Twenty-first – the HTML5-fever

This assignment has nothing to do with the readings about user experience with story telling, which I enjoyed very much. However, the questions about my way into using HTML5 become very personal since it was only yesterday that we discussed HTML5 in class. Maybe discussion is a word that does not really describe yesterday’s class: most of us were overwhelmed. While HTML5 is not so different from HTML; after all they share one genealogy, in HTML5 there is a revolutionary change in the attitude toward coding. I called it de-democratization because in order to master HTML5 you need much additional knowledge, like Java script, and based on my first impression, it can be mastered only by those who are really experienced. HTML5 seems not to suit beginners.

To me HTML5 compares to HTML like French to Italian. First I learned Italian and I was very happy with it. Italian writes phonetically, and has very clear rules of articulation. French does not. Italian always seemed to me clear, logical, and welcoming. French, in contrast, seemed to be a language that I could not conquer. As if it was the language of the restricted circle of the philosophes and I could not enter this elite circle. HTML seems to be approachable and to have a very clear structure, hence, it promises that through understanding its basic functioning one can progress alone in using it in creative ways. The first encounter with HTML5 promised something very different. It suggested: think very well before you push down the first button on your keyboard. Learn new items, and re-learn how to relate them, forget about being systematic with the tagging, and more. One looses his or her hardly earned sense of confidence by being forced to restructure information and being encouraged to leave behind the bars that earlier created a rhythm in the coding. This is not the psychological milieu a beginner should cope with.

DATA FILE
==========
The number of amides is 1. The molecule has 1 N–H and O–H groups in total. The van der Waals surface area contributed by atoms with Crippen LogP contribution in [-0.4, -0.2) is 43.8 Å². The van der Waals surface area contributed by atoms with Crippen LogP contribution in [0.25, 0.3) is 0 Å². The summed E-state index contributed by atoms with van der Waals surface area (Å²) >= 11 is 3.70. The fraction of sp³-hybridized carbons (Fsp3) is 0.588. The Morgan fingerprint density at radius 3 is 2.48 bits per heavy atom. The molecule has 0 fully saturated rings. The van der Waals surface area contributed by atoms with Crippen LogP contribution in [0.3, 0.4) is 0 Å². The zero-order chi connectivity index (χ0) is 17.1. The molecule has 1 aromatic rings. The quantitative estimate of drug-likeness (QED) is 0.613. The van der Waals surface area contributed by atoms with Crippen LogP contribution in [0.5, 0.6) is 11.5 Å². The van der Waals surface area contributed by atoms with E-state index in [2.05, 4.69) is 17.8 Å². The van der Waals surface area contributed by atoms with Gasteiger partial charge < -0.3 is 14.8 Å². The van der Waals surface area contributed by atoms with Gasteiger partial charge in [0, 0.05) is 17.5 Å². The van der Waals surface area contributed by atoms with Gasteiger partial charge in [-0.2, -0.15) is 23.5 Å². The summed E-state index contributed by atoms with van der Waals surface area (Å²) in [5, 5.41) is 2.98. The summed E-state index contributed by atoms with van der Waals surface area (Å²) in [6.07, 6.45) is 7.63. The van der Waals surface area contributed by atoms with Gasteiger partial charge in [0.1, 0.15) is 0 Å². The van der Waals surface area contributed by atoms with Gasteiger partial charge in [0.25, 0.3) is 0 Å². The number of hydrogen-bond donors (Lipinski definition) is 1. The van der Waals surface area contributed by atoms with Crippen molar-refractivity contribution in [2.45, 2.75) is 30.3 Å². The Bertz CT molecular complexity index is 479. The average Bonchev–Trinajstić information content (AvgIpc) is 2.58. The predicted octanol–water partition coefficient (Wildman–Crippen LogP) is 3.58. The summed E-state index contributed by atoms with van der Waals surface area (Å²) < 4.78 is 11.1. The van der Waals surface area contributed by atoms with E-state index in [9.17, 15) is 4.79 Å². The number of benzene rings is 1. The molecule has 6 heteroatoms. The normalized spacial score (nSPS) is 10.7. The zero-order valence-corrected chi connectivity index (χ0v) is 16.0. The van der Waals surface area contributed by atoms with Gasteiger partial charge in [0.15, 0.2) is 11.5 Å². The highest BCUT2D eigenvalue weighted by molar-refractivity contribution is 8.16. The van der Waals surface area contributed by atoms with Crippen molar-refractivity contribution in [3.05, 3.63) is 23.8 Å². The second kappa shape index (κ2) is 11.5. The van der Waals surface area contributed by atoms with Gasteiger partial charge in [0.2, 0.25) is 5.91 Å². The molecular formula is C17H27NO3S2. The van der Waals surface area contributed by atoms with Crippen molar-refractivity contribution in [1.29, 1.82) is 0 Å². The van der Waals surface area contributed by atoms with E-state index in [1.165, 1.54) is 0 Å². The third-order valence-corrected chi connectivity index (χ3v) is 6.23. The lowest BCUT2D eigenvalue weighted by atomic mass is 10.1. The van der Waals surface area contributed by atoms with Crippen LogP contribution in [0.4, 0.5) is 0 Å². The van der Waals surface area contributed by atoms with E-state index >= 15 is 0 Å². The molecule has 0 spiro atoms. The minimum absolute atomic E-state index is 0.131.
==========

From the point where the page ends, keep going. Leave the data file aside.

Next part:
And only on top of that we understand that HTML5 is still a work in progress. Do we see the end? Do we know how will it look once it will be announced to be a matured and settled language? As a beginner, can I foresee the problems it wishes to bridge over that earlier could not be solved or only in a more labor-intensive way? Not really.

Hence, I am very happy with my present (or more precisely: yesterday’s) knowledge of HTML. And I do not see lack of point learning anything, which might not serve me immediately, but at a later point in my life I might understand and use the hardly acquired knowledge. Like on that winter morning in the Paris metro, when I could explain that I did validate my ticket, it was just hard to see the stamp on it.

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